I do not know if anyone has done a Camino on an electric bike. I suspect that as they are often used by people with some sort of disability and that as electrically assisted wheelchairs have been used they might have done.

The distance per charge is usually in the region of 20-40 miles depending in the amount of cycling you do and the terrain, up to Roncecvalles and O'Cebreiro less than 15 miles. People have taken their time and travelled very long tours on them.

Depending on type maintenance is much the same as a normal bike most have powered front wheels and the back wheel may have dérailleur or in hub gears. The latest Lithium Ion batteries last 500 charges or so.
Ordinary bikes can be converted.

They do not need a service every 10 miles though if you are cycling to work and do not want to arrive all sweaty and have 10 miles or so to go it is best to charge them at the end of the ride.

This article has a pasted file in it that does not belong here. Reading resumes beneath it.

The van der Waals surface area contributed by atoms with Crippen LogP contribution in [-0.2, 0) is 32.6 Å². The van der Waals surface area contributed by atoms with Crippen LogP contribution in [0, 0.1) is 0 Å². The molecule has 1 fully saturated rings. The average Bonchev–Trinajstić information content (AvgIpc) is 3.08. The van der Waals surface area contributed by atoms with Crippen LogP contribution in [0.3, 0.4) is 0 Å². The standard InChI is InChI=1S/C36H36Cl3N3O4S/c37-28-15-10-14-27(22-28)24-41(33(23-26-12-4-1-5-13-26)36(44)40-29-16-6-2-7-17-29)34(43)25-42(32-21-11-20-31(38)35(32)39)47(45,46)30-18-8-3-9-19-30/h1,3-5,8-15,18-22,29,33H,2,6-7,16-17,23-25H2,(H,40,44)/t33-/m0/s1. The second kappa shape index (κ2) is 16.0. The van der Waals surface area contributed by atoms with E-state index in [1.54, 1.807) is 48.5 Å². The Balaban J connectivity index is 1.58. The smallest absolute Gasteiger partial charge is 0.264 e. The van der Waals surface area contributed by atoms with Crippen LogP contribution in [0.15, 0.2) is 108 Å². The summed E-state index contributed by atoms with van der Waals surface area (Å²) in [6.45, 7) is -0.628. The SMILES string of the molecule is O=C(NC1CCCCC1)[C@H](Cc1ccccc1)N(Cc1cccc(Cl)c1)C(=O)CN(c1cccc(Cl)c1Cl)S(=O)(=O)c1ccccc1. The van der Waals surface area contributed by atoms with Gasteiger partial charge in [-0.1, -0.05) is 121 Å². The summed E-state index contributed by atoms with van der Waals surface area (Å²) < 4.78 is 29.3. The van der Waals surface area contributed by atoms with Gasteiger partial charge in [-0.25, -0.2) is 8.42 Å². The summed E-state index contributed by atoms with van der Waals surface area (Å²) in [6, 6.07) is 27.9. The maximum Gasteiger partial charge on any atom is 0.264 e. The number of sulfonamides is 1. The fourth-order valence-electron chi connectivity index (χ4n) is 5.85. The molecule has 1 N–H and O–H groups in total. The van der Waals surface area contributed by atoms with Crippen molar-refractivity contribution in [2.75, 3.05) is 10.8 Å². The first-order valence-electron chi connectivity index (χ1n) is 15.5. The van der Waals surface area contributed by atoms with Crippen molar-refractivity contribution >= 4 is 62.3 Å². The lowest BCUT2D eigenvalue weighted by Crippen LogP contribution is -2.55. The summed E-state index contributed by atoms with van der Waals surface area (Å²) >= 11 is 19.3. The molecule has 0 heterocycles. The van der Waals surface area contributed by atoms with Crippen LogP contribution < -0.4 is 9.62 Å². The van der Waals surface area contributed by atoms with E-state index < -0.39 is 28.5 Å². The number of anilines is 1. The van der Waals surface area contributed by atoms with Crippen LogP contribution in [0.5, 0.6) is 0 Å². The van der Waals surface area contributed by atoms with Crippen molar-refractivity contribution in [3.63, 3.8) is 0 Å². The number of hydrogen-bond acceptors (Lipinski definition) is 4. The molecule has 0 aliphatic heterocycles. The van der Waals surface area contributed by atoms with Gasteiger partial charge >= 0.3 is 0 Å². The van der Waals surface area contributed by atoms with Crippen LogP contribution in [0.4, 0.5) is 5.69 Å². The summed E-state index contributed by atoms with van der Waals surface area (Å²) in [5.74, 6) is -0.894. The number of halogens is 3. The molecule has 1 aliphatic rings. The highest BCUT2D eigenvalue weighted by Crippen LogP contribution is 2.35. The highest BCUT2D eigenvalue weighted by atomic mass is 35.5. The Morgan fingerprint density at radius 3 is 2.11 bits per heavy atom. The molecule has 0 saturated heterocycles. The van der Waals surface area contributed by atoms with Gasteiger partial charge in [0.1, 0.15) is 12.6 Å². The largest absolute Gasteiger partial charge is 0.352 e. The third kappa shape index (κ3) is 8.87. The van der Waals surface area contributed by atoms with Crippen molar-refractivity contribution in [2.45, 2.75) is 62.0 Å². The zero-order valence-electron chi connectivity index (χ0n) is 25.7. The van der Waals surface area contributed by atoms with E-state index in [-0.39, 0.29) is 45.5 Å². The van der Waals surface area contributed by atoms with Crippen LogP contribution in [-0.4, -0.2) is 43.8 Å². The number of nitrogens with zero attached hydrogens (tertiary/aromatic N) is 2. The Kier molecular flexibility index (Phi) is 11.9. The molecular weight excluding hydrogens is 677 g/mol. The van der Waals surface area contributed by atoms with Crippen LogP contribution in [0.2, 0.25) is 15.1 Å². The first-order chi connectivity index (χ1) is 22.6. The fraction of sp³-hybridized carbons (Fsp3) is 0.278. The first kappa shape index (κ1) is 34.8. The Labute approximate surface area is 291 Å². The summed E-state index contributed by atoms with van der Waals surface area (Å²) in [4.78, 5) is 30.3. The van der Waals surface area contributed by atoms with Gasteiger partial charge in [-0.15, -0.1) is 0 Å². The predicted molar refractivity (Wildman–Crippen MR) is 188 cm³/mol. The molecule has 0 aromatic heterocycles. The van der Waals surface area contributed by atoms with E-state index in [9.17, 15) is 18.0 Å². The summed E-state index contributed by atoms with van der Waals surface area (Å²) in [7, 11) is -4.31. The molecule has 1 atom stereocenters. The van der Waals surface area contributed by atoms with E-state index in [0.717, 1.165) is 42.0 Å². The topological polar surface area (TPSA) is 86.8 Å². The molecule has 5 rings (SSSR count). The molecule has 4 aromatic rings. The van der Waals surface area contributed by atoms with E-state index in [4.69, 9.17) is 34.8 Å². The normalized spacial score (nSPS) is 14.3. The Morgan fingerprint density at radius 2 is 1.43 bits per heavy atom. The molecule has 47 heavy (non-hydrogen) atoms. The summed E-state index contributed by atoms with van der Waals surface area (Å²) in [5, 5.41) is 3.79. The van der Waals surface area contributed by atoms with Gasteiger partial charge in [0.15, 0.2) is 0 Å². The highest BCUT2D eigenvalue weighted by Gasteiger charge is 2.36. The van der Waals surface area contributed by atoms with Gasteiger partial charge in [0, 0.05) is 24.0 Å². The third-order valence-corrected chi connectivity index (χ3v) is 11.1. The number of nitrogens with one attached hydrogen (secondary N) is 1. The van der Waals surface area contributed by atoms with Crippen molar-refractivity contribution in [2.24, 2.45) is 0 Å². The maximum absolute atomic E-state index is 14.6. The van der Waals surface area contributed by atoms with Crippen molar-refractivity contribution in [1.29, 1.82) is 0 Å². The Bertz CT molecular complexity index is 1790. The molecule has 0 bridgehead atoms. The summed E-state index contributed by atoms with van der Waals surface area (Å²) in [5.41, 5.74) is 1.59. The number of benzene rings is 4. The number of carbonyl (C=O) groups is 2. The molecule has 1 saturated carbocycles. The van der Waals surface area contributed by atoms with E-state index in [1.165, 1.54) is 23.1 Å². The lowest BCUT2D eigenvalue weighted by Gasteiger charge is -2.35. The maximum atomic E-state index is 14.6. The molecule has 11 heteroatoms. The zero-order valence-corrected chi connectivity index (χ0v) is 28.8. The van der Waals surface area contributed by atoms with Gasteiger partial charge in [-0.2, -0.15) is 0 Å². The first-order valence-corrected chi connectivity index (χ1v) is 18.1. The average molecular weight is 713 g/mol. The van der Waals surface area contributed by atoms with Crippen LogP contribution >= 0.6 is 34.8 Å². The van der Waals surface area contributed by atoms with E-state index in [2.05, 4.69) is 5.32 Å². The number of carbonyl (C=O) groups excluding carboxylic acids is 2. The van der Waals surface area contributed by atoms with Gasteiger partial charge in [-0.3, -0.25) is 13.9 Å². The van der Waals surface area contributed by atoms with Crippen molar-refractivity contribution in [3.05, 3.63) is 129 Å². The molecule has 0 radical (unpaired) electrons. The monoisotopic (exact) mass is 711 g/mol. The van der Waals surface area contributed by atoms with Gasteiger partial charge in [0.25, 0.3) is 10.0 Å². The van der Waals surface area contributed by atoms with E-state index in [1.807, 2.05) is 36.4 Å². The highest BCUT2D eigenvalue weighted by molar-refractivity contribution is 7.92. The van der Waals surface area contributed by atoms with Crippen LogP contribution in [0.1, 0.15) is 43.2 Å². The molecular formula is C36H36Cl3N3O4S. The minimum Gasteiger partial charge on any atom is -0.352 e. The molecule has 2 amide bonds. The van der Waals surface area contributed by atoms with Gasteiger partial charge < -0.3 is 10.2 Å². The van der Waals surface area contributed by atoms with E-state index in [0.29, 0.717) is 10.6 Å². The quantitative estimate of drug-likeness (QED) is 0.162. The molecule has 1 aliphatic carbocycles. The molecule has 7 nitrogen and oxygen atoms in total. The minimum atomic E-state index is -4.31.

They have a maximum speed limited to 15 MPH in most countries with a 20 MPH "off road" boost on many. In the countryside 15 MPH is very slow but in any town especially London it is more than adequate.

You would not be able to charge it fully using transportable solar.

Spares are easy enough to obtain from specialist retailers.

Pedelec is in its infancy but there are a range of makers here are some links to start you off.
http://www.electricbikesales.co.uk/
http://www.pedelecs.co.uk/forum/electric-bicycles/

William
 

ivar

Administrator
Staff member
I was not there when one of our clientes stopped by with the bike, but we have a type of electric bike at the Camino Travel Center right now... waiting to be shipped to Holland.

The batteries are not too heavy, the bike is a bit heavier than a normal bike, but not by much... so I imagine that is is only supporting the pilgrims on up hill climbs maybe?

Other than this, I do not know much abut bikes... but it seems like it can be done!!

Saludos,
Ivar
 

Andres Cano

Member
Year of past OR future Camino
April 9 - May 3 2018 on regular bicycle.
Better yet, buy a FOLDING electric bicycle, which you can then stow on, say, an airplane, and you can fly into Santiago de Compostela, and not have to worry about the maintenance and operation issues you brought up. :lol: